ST. JOHN’S, N.L. – Indigenous bishops within the Anglican Church of Canada say they will resist having Western values imposed on them, arguing aboriginal voices are being lost in a “very strained” internal debate over same-sex marriage.
“It is no longer acceptable to impose Western cultural questions and approaches on our societies,” the bishops say in a statement to the church body studying the question. It was delivered Aug. 7, but received little notice until a Newfoundland and Labrador radio station, VOCM, reported on it this week.
“We absolutely reserve the right to make these choices and decisions, now and forever, on our own terms and in our own way.”
The church’s governing body will vote on same-sex marriage in July, but officials say it appears unlikely there will be the support required to change its rules to allow it.
Last month, Bishop Geoff Peddle of eastern Newfoundland suggested on a local radio show that much of the resistance comes from aboriginal bishops.
But Most Rev. Fred Hiltz, primate of the Canadian wing of the church, said many others in the Canadian house of bishops also hold “a conservative view” of marriage.
On Wednesday, Peddle said in an interview he wasn’t singling out one group of bishops. He said he was trying to express that all points of view — from indigenous and other members such as the gay and lesbian community — must be heard.
“I don’t know how we can move forward on this, or make a change, if we can’t all feel that we’re moving together. And if some people say we need a little more time, then I hear them.”
The August statement was signed by three indigenous bishops: Adam Halkett in Saskatchewan, Lydia Mamakwa in northern Ontario and Mark MacDonald, the national indigenous bishop. None was available this week to comment on what the statement describes as “a dangerously complex cross-cultural discussion.”
It stresses the acceptance of gay and lesbian people as “brothers, sisters, children and elders.”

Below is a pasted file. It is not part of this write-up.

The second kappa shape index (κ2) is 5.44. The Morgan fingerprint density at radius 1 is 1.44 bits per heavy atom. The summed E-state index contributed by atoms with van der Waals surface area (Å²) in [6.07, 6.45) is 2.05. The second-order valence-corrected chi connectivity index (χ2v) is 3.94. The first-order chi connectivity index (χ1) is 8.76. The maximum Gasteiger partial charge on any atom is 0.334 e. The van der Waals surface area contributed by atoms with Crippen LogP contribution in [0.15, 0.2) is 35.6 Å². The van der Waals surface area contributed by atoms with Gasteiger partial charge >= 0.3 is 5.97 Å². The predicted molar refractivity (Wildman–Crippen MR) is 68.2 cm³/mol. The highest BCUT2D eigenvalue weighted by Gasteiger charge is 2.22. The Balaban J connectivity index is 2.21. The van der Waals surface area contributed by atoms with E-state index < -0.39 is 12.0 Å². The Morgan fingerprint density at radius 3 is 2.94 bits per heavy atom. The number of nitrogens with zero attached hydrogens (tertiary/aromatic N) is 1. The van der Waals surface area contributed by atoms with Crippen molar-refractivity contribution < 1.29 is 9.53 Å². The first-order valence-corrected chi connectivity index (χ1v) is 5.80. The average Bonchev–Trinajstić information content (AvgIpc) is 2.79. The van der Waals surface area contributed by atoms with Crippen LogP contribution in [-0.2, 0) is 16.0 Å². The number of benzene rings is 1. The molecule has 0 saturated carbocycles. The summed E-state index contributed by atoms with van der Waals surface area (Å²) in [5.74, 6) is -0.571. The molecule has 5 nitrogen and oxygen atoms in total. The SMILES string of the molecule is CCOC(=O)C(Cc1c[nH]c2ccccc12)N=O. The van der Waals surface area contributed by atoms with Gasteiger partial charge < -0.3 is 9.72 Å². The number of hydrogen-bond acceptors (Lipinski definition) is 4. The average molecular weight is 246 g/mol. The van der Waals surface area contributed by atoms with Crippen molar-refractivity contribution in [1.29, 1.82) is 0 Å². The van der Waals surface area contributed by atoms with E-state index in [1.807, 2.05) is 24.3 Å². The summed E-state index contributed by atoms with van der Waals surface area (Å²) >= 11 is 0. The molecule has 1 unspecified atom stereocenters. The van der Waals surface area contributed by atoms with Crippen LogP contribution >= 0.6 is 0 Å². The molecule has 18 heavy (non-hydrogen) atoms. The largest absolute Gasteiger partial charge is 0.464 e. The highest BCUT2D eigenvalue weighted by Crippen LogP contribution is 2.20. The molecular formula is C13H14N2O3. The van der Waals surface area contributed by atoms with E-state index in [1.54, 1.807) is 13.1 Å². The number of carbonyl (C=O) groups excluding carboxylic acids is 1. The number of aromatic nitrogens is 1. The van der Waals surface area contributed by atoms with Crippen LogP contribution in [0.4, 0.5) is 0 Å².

“There is no place for hatred and separation in indigenous communities and, especially, in indigenous Christian communities.”
Still, the bishops emphasize there is disagreement among their own members and elders about same-sex marriage. It’s also difficult to decipher past practice due to “the widespread and deep destruction of our history and traditions by colonial occupation,” says the statement.
“At present, we do not hear our concerns and approach in either side of this very strained discussion,” it says.
“Our understanding of marriage appears to be quite different from the dominating society and both sides of this discussion within it.”
At issue is a resolution toward changing the church’s canon or rules to allow same-sex marriage. Two-thirds support are required from each of the three main groups — bishops, clergy and laity — during two meetings held three years apart.
The resolution will be on the agenda in July when the General Synod, the Anglican Church of Canada’s highest governing party, gathers all three groups in Toronto.
Communications director Meghan Kilty said local bishops can already offer blessings for gay and lesbian unions.
“What is different is this is a canonical change so, theologically, the church’s understanding of what marriage is,” she said from Toronto. “And that’s a huge ethical, theological understanding which some people wrestle with.”
The broader group of Anglican bishops said in a statement last week the required two-thirds support among its 45 members was unlikely. There are four aboriginal bishops.
It did not specify concerns raised by the three indigenous bishops last August. But it referred to “deep differences” that have some members of the group feeling “mortified and devastated.”
A federal bill passed in 2005 legalized same-sex marriage in Canada but also protected religious freedoms.
Two years earlier, the United Church of Canada endorsed same-sex marriage after an emotional debate and urged Ottawa to legally recognize it. Local congregations were free to adopt the national stance or make their own marriage policies, said Right Rev. Jordan Cantwell, the church’s national moderator.
“Those are very difficult conversations,” she said from Toronto. “One of the things we strived to do is create a space that is respectful of one another, where it’s safe to disagree.”
A key difference is that the Anglican Church of Canada is part of a global entity dealing with this question, Cantwell said.
The Anglican communion based in the Church of England, with about 85 million members worldwide, has fractured in recent decades over women’s ordination and same-sex marriage. The Episcopal Church — the U.S.-based Anglican body — voted last year to authorize gay weddings in their churches. Members in other countries such as South Africa and Brazil have also said they’re open to the idea.
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